Often Scripture gives us information those involved in the events do not have. For example, in Job, we are told about the conversations between God and Satan, of which Job and his friends were clueless. Similarly, verse one gives us an insight that the nation of Israel did not have. They knew God had promised to give them the land, but they were unaware of the effect God drying up the Jordan River had on the people of Canaan.
We need to remember the older citizens in the nation of Israel heard the report given by the twelve original spies. They knew ten of the twelve said we are not able to conquer these people for they are stronger than we are. Compared to them we seemed like grasshoppers. All their cities are fortified and very large. It is impossible; we will be slaughtered.
Knowing they had just entered hostile territory with an enemy described in such a way, what would your first command to the nation be? I doubt your first thought would be let's incapacitate all the men for several days by circumcising them! Yet that was the LORD instruction.
In the NT, we see many exemplary acts of faith: the centurion, in Matthew 8:5-10, of whom Jesus said, "Truly, I tell you, with no one in Israel have I found such faith;" or the Canaanite woman, in Matthew 15:22-28, of whom Jesus said, "O woman, great is your faith!" But to me, the Israelite's obedience to God's command to circumcise all the men demonstrates a more significant example of faith. I don't know how long it would take to recover, but for several days the nation was utterly defenseless. O such faith, what great faith!
Father, forgive me for not using Your gift of faith like this group of people. I have so much more information about Your faithfulness than they did. Please may it not just be head knowledge but heartfelt and known wisdom. I am inclined to pray "I believe; help my unbelief!" but that seems like such a poor excuse. Thank You for all the examples of faithfulness in Scripture. May I be the same.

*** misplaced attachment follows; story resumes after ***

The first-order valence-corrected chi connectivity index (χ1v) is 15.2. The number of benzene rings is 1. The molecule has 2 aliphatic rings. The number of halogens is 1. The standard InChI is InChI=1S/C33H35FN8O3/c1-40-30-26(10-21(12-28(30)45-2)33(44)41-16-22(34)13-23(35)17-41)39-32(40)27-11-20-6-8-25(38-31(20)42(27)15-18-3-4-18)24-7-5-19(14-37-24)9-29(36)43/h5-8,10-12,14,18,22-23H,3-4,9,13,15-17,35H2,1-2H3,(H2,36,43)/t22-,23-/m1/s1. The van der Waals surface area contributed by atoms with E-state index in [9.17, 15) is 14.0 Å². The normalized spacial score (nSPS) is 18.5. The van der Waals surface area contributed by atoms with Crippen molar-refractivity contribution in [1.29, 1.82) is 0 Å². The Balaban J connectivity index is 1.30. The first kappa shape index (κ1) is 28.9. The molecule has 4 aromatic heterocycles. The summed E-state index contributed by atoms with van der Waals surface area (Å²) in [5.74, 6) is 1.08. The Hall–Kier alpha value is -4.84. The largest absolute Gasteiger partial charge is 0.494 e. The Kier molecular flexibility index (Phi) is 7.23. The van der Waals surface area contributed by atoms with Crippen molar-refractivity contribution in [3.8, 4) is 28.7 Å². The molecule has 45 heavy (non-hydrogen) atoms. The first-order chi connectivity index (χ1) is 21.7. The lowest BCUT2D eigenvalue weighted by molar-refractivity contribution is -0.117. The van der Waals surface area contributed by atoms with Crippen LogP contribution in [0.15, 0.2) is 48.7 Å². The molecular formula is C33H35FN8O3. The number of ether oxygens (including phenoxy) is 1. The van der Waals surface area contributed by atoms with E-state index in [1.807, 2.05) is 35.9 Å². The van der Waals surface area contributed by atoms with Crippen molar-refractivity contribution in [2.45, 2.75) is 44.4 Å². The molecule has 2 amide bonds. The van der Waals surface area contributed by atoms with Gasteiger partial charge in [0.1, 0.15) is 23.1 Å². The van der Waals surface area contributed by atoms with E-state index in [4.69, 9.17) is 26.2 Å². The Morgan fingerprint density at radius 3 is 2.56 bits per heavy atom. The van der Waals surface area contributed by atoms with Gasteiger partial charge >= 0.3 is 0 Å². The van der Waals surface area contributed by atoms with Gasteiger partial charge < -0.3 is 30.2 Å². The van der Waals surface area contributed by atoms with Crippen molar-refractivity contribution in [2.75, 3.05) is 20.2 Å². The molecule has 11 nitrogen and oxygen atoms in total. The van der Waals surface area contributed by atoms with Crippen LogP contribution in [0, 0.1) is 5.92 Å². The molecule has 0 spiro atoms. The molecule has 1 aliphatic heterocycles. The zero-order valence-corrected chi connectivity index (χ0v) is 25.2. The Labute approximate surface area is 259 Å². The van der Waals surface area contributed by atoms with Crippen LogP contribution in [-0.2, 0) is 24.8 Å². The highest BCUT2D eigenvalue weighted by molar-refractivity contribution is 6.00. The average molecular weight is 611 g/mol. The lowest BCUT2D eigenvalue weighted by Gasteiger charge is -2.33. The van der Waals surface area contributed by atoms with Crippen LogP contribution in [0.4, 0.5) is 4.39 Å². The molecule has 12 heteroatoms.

"Behold, how good and pleasant it is when brothers dwell in unity!"
I find it interesting that this statement concludes with an exclamation mark. We are to exclaim the unity of the brothers! Exclaim is an interesting word. Webster's defines it as "to cry out" with the suggestion to fully understand exclaim there is the need to examine "claim," also. The definition of claim is "to assert in the face of possible contradiction." So to exclaim is to shout about something even if there is contradictory evidence.
In 1 Corinthians 1:10 Paul appeals to the church "that there be no divisions among you, but that you be united in the same mind and same judgment." Then he discusses the current lack of unity within the church. In Ephesians 4, Paul describes the "unity" of the church by explaining the "oneness" of the body of Christ. Ephesians 4:3 (NIV) says, "Make every effort to keep the unity of the Spirit through the bond of peace."
You don't have to look very far to find a lack of unity in the church today. So, it appears there is ample reason the "bride of Christ" exclaim the unity of the body. Even though there is contradictory evidence, the ultimate unity of the church is assured. Because as Ephesians 4:4-6 says, "There is one body and one Spirit - just as you were called to the one hope that belongs to your call - one Lord, one faith, one baptism, one God and Father of all, who is over all and through all and in all."
Jesus, may the unity of Your Church be as important to me as it is to You.